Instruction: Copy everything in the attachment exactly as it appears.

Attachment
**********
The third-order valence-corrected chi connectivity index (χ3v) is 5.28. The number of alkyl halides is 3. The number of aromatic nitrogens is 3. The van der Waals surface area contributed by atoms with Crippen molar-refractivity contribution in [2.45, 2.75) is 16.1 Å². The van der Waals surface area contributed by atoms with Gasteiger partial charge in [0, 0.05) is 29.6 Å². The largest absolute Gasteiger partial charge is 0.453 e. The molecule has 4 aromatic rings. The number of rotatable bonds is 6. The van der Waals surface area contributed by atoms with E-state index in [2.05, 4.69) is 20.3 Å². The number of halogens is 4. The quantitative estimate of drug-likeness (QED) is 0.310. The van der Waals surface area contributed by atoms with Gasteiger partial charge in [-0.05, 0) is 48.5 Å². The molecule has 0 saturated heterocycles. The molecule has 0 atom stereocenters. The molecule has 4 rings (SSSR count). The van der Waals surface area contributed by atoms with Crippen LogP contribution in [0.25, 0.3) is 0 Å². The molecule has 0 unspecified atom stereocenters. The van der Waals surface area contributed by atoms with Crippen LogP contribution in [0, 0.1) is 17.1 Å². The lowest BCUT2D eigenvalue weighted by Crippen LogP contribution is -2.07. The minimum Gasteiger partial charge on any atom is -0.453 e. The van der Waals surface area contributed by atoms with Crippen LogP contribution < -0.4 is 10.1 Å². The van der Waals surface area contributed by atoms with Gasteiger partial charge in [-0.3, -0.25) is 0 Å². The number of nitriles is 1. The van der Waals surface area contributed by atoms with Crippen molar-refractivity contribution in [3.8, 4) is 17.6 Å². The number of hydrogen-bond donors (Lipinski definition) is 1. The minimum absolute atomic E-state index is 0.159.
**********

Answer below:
The third-order valence-corrected chi connectivity index (χ3v) is 5.28. The number of alkyl halides is 3. The number of aromatic nitrogens is 3. The van der Waals surface area contributed by atoms with Crippen molar-refractivity contribution in [2.45, 2.75) is 16.1 Å². The van der Waals surface area contributed by atoms with Gasteiger partial charge in [0, 0.05) is 29.6 Å². The largest absolute Gasteiger partial charge is 0.453 e. The molecule has 4 aromatic rings. The number of rotatable bonds is 6. The van der Waals surface area contributed by atoms with E-state index in [2.05, 4.69) is 20.3 Å². The number of halogens is 4. The quantitative estimate of drug-likeness (QED) is 0.310. The van der Waals surface area contributed by atoms with Gasteiger partial charge in [-0.05, 0) is 48.5 Å². The molecule has 0 saturated heterocycles. The molecule has 0 atom stereocenters. The molecule has 4 rings (SSSR count). The van der Waals surface area contributed by atoms with Crippen LogP contribution in [0.25, 0.3) is 0 Å². The molecule has 0 unspecified atom stereocenters. The van der Waals surface area contributed by atoms with Crippen LogP contribution in [0, 0.1) is 17.1 Å². The lowest BCUT2D eigenvalue weighted by Crippen LogP contribution is -2.07. The minimum Gasteiger partial charge on any atom is -0.453 e. The van der Waals surface area contributed by atoms with Crippen LogP contribution < -0.4 is 10.1 Å². The van der Waals surface area contributed by atoms with Gasteiger partial charge in [-0.3, -0.25) is 0 Å². The number of nitriles is 1. The van der Waals surface area contributed by atoms with Crippen molar-refractivity contribution in [3.8, 4) is 17.6 Å². The number of hydrogen-bond donors (Lipinski definition) is 1. The minimum absolute atomic E-state index is 0.159.